Hydrogen Safety in Accidental Release Scenarios [abstract]

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Hydrogen Safety in Accidental Release Scenarios [abstract]

Please use this identifier to cite or link to this item: http://hdl.handle.net/10355/1095

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Title: Hydrogen Safety in Accidental Release Scenarios [abstract]
Author: Koylu, Ümit Ö. (Ümit Özgür); Vudumu, Shravan K.; Sheffield, John W.
Contributor: University of Missouri (System)
Keywords: Transportation and Biofuels
hydrogen-powered systems
fueling station
fire risk
Date: 2009
Abstract: With the intensified energy and environmental concerns, hydrogen is considered to be one of the viable solutions to the increasing demands for clean and secure energy. The transition from fossil fuels to such technologies involves challenges that must be overcome for widespread public use/acceptance. Safety issues need to be fully addressed by developing proper codes and standards that are critical for the design and operation of hydrogen-powered systems. Fire safety of hydrogen applications is generally provided by experience from other traditional fuels whose properties are drastically different from those of hydrogen. As part of a broader project to establish the first hydrogen fueling station and hydrogen-powered commuter service in the state of Missouri, the transient behavior of hydrogen mixing and the associated flammability limits in air are investigated to support the fire safety and prevention guidelines. Advanced computer simulations are developed and utilized to gain a comprehensive understanding of the unsteady mixing, leakage, and flammability of hydrogen under simple and practical conditions. Different hydrogen accidental release scenarios were studied and compared with that of traditional fuels like methane and ethane. The observed complex temporal and spatial distributions of hydrogen demonstrate the fast formation of flammable zones. These results have implications in the safe and efficient use of hydrogen in various applications (e.g., fuel cells) as well as the ventilation of hydrogen accidental leakage in closed and partially closed environments (e.g., parking garage, storage facilities, road tunnel) and other supplementary infrastructure.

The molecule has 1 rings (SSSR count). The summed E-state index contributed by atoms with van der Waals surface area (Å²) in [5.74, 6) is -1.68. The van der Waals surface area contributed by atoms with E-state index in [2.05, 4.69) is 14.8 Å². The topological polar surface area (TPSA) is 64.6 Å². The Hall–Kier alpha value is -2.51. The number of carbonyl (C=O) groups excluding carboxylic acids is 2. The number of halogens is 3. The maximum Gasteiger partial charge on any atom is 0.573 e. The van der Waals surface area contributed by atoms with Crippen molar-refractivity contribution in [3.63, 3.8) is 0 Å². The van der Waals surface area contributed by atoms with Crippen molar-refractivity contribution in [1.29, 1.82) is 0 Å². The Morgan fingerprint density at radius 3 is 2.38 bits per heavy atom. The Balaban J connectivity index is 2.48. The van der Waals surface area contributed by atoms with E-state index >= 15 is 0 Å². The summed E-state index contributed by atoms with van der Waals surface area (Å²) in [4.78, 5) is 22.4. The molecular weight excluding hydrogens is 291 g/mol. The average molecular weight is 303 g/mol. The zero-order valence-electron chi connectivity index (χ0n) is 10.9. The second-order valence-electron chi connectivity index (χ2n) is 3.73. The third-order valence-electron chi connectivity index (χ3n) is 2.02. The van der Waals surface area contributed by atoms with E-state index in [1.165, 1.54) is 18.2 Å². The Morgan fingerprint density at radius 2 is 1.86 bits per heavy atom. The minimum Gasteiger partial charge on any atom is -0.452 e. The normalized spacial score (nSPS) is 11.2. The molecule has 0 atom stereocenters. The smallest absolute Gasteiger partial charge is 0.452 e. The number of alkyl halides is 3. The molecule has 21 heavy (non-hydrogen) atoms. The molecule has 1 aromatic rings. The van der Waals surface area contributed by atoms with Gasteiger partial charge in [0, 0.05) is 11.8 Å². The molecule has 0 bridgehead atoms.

URI: http://hdl.handle.net/10355/1095

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